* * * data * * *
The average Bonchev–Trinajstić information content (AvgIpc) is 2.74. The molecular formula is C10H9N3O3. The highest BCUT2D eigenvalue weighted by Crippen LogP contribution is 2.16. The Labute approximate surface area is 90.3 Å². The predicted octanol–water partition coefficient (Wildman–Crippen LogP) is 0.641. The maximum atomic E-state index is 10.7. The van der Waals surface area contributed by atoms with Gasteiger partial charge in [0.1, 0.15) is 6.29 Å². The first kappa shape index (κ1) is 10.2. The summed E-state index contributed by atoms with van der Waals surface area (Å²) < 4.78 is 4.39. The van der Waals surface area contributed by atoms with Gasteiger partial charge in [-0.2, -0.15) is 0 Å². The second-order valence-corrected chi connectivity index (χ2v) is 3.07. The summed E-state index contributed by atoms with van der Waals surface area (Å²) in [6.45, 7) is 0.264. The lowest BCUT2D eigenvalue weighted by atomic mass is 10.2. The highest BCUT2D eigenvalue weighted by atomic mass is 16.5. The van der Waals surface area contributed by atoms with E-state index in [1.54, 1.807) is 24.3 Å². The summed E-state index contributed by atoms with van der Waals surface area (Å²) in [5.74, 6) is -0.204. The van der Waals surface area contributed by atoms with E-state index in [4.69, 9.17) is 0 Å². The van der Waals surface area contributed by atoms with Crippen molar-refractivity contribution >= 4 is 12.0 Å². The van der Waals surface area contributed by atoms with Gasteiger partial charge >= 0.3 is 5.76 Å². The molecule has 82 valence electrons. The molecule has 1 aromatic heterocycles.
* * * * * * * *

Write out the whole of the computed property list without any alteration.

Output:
The average Bonchev–Trinajstić information content (AvgIpc) is 2.74. The molecular formula is C10H9N3O3. The highest BCUT2D eigenvalue weighted by Crippen LogP contribution is 2.16. The Labute approximate surface area is 90.3 Å². The predicted octanol–water partition coefficient (Wildman–Crippen LogP) is 0.641. The maximum atomic E-state index is 10.7. The van der Waals surface area contributed by atoms with Gasteiger partial charge in [0.1, 0.15) is 6.29 Å². The first kappa shape index (κ1) is 10.2. The summed E-state index contributed by atoms with van der Waals surface area (Å²) < 4.78 is 4.39. The van der Waals surface area contributed by atoms with Gasteiger partial charge in [-0.2, -0.15) is 0 Å². The second-order valence-corrected chi connectivity index (χ2v) is 3.07. The summed E-state index contributed by atoms with van der Waals surface area (Å²) in [6.45, 7) is 0.264. The lowest BCUT2D eigenvalue weighted by atomic mass is 10.2. The highest BCUT2D eigenvalue weighted by atomic mass is 16.5. The van der Waals surface area contributed by atoms with E-state index in [1.54, 1.807) is 24.3 Å². The summed E-state index contributed by atoms with van der Waals surface area (Å²) in [5.74, 6) is -0.204. The van der Waals surface area contributed by atoms with E-state index in [4.69, 9.17) is 0 Å². The van der Waals surface area contributed by atoms with Crippen molar-refractivity contribution >= 4 is 12.0 Å². The van der Waals surface area contributed by atoms with Gasteiger partial charge >= 0.3 is 5.76 Å². The molecule has 82 valence electrons. The molecule has 1 aromatic heterocycles.